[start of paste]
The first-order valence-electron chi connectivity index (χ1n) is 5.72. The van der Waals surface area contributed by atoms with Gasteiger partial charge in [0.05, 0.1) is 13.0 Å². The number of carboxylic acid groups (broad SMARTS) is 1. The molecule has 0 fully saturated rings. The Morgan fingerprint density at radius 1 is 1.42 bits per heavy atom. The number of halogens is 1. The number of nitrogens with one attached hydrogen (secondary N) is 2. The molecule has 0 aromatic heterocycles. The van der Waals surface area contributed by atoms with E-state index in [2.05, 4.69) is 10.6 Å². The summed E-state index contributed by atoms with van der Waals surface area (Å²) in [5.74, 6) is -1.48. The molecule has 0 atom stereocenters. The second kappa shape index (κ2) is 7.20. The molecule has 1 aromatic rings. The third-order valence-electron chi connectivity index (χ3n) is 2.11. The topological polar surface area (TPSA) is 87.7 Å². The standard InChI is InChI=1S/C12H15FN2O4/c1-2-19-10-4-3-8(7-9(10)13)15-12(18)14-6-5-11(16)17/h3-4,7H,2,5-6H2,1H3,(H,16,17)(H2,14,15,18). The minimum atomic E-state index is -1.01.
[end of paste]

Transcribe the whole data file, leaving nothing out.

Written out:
The first-order valence-electron chi connectivity index (χ1n) is 5.72. The van der Waals surface area contributed by atoms with Gasteiger partial charge in [0.05, 0.1) is 13.0 Å². The number of carboxylic acid groups (broad SMARTS) is 1. The molecule has 0 fully saturated rings. The Morgan fingerprint density at radius 1 is 1.42 bits per heavy atom. The number of halogens is 1. The number of nitrogens with one attached hydrogen (secondary N) is 2. The molecule has 0 aromatic heterocycles. The van der Waals surface area contributed by atoms with E-state index in [2.05, 4.69) is 10.6 Å². The summed E-state index contributed by atoms with van der Waals surface area (Å²) in [5.74, 6) is -1.48. The molecule has 0 atom stereocenters. The second kappa shape index (κ2) is 7.20. The molecule has 1 aromatic rings. The third-order valence-electron chi connectivity index (χ3n) is 2.11. The topological polar surface area (TPSA) is 87.7 Å². The standard InChI is InChI=1S/C12H15FN2O4/c1-2-19-10-4-3-8(7-9(10)13)15-12(18)14-6-5-11(16)17/h3-4,7H,2,5-6H2,1H3,(H,16,17)(H2,14,15,18). The minimum atomic E-state index is -1.01.